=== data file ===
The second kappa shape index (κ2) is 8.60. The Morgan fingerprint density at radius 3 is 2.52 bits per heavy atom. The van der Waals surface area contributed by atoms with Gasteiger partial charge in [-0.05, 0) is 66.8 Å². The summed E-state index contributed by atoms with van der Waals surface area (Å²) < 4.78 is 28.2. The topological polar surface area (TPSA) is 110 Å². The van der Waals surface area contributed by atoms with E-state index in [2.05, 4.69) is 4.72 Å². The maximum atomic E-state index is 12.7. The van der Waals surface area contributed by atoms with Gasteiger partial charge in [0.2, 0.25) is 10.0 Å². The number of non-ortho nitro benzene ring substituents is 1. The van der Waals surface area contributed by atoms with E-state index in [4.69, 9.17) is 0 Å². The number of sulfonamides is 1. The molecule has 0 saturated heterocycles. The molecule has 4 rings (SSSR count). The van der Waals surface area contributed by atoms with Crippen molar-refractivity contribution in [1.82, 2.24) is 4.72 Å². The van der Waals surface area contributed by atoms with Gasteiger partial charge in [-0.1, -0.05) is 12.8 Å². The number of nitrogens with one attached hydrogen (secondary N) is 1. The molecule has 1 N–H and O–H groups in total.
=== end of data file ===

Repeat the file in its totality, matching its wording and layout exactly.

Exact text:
The second kappa shape index (κ2) is 8.60. The Morgan fingerprint density at radius 3 is 2.52 bits per heavy atom. The van der Waals surface area contributed by atoms with Gasteiger partial charge in [-0.05, 0) is 66.8 Å². The summed E-state index contributed by atoms with van der Waals surface area (Å²) < 4.78 is 28.2. The topological polar surface area (TPSA) is 110 Å². The van der Waals surface area contributed by atoms with E-state index in [2.05, 4.69) is 4.72 Å². The maximum atomic E-state index is 12.7. The van der Waals surface area contributed by atoms with Gasteiger partial charge in [0.2, 0.25) is 10.0 Å². The number of non-ortho nitro benzene ring substituents is 1. The van der Waals surface area contributed by atoms with E-state index in [4.69, 9.17) is 0 Å². The number of sulfonamides is 1. The molecule has 0 saturated heterocycles. The molecule has 4 rings (SSSR count). The van der Waals surface area contributed by atoms with Crippen molar-refractivity contribution in [1.82, 2.24) is 4.72 Å². The van der Waals surface area contributed by atoms with Gasteiger partial charge in [-0.1, -0.05) is 12.8 Å². The number of nitrogens with one attached hydrogen (secondary N) is 1. The molecule has 1 N–H and O–H groups in total.